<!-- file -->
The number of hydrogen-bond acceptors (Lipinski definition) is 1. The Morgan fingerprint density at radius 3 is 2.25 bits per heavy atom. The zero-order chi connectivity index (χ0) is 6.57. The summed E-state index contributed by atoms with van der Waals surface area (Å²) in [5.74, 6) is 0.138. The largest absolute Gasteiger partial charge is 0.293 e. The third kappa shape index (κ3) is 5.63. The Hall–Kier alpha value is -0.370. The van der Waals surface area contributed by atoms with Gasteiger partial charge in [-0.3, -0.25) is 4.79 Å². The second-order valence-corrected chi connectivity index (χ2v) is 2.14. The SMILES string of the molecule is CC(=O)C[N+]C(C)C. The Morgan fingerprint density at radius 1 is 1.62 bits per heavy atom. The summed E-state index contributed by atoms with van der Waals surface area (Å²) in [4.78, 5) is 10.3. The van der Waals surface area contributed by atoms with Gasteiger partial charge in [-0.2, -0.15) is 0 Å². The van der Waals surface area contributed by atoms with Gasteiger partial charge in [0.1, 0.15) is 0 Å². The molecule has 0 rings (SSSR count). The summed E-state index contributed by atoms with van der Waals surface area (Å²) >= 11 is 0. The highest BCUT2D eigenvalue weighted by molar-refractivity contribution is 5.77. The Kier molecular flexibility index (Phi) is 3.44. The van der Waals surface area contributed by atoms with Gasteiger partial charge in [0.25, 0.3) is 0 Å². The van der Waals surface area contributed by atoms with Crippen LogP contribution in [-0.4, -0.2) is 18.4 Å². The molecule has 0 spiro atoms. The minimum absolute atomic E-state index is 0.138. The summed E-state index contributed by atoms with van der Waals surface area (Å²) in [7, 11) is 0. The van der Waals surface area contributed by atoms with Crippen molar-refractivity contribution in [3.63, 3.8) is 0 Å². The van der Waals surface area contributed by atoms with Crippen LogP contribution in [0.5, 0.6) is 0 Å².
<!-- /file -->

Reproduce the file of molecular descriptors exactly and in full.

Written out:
The number of hydrogen-bond acceptors (Lipinski definition) is 1. The Morgan fingerprint density at radius 3 is 2.25 bits per heavy atom. The zero-order chi connectivity index (χ0) is 6.57. The summed E-state index contributed by atoms with van der Waals surface area (Å²) in [5.74, 6) is 0.138. The largest absolute Gasteiger partial charge is 0.293 e. The third kappa shape index (κ3) is 5.63. The Hall–Kier alpha value is -0.370. The van der Waals surface area contributed by atoms with Gasteiger partial charge in [-0.3, -0.25) is 4.79 Å². The second-order valence-corrected chi connectivity index (χ2v) is 2.14. The SMILES string of the molecule is CC(=O)C[N+]C(C)C. The Morgan fingerprint density at radius 1 is 1.62 bits per heavy atom. The summed E-state index contributed by atoms with van der Waals surface area (Å²) in [4.78, 5) is 10.3. The van der Waals surface area contributed by atoms with Gasteiger partial charge in [-0.2, -0.15) is 0 Å². The van der Waals surface area contributed by atoms with Gasteiger partial charge in [0.1, 0.15) is 0 Å². The molecule has 0 rings (SSSR count). The summed E-state index contributed by atoms with van der Waals surface area (Å²) >= 11 is 0. The highest BCUT2D eigenvalue weighted by molar-refractivity contribution is 5.77. The Kier molecular flexibility index (Phi) is 3.44. The van der Waals surface area contributed by atoms with Gasteiger partial charge in [0.25, 0.3) is 0 Å². The van der Waals surface area contributed by atoms with Crippen LogP contribution in [-0.4, -0.2) is 18.4 Å². The molecule has 0 spiro atoms. The minimum absolute atomic E-state index is 0.138. The summed E-state index contributed by atoms with van der Waals surface area (Å²) in [7, 11) is 0. The van der Waals surface area contributed by atoms with Crippen molar-refractivity contribution in [3.63, 3.8) is 0 Å². The van der Waals surface area contributed by atoms with Crippen LogP contribution in [0.5, 0.6) is 0 Å².